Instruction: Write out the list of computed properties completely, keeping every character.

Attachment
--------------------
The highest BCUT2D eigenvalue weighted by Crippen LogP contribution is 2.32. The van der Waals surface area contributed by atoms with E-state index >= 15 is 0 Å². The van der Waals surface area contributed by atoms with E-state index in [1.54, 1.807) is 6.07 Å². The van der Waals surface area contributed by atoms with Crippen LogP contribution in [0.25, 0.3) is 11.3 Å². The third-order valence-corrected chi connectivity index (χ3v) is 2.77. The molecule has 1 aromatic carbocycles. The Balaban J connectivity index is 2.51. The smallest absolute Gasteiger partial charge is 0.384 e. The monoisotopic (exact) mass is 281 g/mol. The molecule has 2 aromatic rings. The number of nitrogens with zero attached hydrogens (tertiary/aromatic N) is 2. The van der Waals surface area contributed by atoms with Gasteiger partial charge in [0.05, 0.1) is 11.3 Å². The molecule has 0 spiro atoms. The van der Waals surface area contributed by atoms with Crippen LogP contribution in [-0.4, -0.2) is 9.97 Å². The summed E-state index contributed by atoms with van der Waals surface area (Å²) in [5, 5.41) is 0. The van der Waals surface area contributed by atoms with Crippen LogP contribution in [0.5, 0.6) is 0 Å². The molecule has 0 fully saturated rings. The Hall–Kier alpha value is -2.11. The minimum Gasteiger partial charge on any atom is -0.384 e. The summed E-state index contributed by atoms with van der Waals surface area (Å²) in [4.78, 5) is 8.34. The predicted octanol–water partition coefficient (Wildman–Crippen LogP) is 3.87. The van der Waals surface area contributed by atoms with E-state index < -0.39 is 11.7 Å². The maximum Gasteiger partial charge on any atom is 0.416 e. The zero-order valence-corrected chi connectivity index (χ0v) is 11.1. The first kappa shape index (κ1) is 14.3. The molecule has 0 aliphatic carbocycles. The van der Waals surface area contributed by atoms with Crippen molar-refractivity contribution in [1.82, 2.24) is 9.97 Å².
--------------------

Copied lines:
The highest BCUT2D eigenvalue weighted by Crippen LogP contribution is 2.32. The van der Waals surface area contributed by atoms with E-state index >= 15 is 0 Å². The van der Waals surface area contributed by atoms with E-state index in [1.54, 1.807) is 6.07 Å². The van der Waals surface area contributed by atoms with Crippen LogP contribution in [0.25, 0.3) is 11.3 Å². The third-order valence-corrected chi connectivity index (χ3v) is 2.77. The molecule has 1 aromatic carbocycles. The Balaban J connectivity index is 2.51. The smallest absolute Gasteiger partial charge is 0.384 e. The monoisotopic (exact) mass is 281 g/mol. The molecule has 2 aromatic rings. The number of nitrogens with zero attached hydrogens (tertiary/aromatic N) is 2. The van der Waals surface area contributed by atoms with Gasteiger partial charge in [0.05, 0.1) is 11.3 Å². The molecule has 0 spiro atoms. The van der Waals surface area contributed by atoms with Crippen LogP contribution in [-0.4, -0.2) is 9.97 Å². The summed E-state index contributed by atoms with van der Waals surface area (Å²) in [5, 5.41) is 0. The van der Waals surface area contributed by atoms with Crippen LogP contribution in [0.5, 0.6) is 0 Å². The molecule has 0 fully saturated rings. The Hall–Kier alpha value is -2.11. The minimum Gasteiger partial charge on any atom is -0.384 e. The summed E-state index contributed by atoms with van der Waals surface area (Å²) in [4.78, 5) is 8.34. The predicted octanol–water partition coefficient (Wildman–Crippen LogP) is 3.87. The van der Waals surface area contributed by atoms with E-state index < -0.39 is 11.7 Å². The maximum Gasteiger partial charge on any atom is 0.416 e. The zero-order valence-corrected chi connectivity index (χ0v) is 11.1. The first kappa shape index (κ1) is 14.3. The molecule has 0 aliphatic carbocycles. The van der Waals surface area contributed by atoms with Crippen molar-refractivity contribution in [1.82, 2.24) is 9.97 Å².